I am an MSc student at Kew, carrying out research on plants called saxifrages and how they evolved. These plants take many forms and occur all over the world from forests in dramatic lowland valleys in Japan, to cracks in rocks at the highest peaks of the European Alps, and maybe even your home. They are very interesting to scientists at Kew because of the extraordinary diversity of their growth forms and adaptations for survival, including in the extreme conditions of the cold, high alpine zone. This is important because alpine plants and mountainous regions of the planet are increasingly being affected by habitat destruction and climate change.
I have just returned from a week-long field trip to the mountainous regions of Slovenia in Central Europe with Angelo Moerland, a PhD student also conducting research on this group of plants. During the trip, we gathered data on different species localities and collected leaves for shape analysis, DNA testing and to add to Kew’s dried plant collections for further identification and research. I am analysing the shape of the leaves because this can tell us lots of information about the ways that they are evolved to deal with the challenging alpine habitats in which they grow. Overall, the trip was a great success and we found and collected samples from over a dozen rare plants, some of which only grow in this region of Central Europe.
Upon our arrival in Slovenia, we were greeted by staff at the University of Ljubliana and were given permission to study the university’s collection of pressed, dried plants and asked local experts for advice on the best locations to find saxifrages in the wild.
The first field site we visited was Mount Krn in Triglav National Park. We started our hike in the dense mixed beech and conifer forests of the lowlands, where we found our first Saxifraga species. Three species were clustered under a damp rock overhang covered with moss – an ideal habitat for saxifrages. After hiking up to the mountain hut where we would stay, the weather closed in and there was a torrential thunderstorm all night. Thunderstorms are common for this region during July and we had to keep a constant eye on the clouds to make sure we weren’t caught out in the dangerous lightning. Once the storm passed, we made our way along the mountain trail and stumbled upon a beautiful turquoise alpine lake. Around the lake, the rare bellflower Campanula zoysii (not a saxifrage) was in abundance, growing in virtually no soil in the cracks of some rocks.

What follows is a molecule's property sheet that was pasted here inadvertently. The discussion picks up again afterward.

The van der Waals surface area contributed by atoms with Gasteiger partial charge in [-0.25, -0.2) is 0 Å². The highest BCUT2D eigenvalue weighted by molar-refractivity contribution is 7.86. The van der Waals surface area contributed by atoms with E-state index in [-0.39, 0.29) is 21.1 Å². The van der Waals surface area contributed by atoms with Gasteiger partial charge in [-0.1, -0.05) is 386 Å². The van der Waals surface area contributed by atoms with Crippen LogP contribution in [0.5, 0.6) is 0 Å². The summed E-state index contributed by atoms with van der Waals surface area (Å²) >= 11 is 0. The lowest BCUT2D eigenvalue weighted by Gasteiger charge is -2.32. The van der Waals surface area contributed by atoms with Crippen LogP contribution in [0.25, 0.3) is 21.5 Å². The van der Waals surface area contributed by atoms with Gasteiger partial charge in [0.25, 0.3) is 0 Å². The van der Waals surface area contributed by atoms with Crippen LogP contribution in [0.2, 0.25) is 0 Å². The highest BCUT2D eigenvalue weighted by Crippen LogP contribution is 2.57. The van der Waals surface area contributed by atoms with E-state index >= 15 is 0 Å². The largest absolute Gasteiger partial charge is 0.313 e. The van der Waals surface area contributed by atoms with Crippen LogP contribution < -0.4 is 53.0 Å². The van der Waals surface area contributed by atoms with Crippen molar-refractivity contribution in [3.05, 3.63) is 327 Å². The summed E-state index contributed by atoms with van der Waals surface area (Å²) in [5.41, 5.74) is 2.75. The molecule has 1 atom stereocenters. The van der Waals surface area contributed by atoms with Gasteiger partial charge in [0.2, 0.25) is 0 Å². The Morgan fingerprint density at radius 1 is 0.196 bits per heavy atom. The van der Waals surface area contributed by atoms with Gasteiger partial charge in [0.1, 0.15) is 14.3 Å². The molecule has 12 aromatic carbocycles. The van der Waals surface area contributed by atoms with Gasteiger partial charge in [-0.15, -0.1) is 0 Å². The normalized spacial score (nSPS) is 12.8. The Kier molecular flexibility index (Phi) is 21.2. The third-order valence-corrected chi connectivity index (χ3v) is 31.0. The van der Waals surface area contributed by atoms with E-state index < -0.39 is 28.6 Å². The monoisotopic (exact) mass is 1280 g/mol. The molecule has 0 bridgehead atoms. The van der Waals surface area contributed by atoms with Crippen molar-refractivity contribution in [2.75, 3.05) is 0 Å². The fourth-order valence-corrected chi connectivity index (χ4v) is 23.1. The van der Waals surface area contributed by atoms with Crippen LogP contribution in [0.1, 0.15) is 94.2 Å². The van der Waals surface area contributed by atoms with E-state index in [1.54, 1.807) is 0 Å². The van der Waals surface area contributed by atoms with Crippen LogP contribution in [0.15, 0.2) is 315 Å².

Another field site we visited was Mount Grintovec in the north of Slovenia, which we were able to summit after a very challenging climb. We found the most beautiful display of the rare Saxifraga exerata carniolica and the unusual Saxifraga hohenwarti at 2,558m above sea level, growing between exposed rocks.
Once we finished collecting our samples, we returned to Ljubliana to share our findings with our new university colleagues. Now back at Kew, I am analysing the leaf samples and writing my thesis, which will be published.
It was amazing to see these rare species first hand in the wild and contribute to the scientific research that is so essential if we are to understand and conserve them. Seeing the rarity of these plants in the wild highlights how important the diverse collection of Saxifraga at Kew is for further study and conservation. You can see a large collection of living Saxifraga yourself in the Davies Alpine House and in the rock garden at Kew.
Kew’s research on the evolution of saxifrages is supported by a grant from the David & Claudia Harding Foundation.
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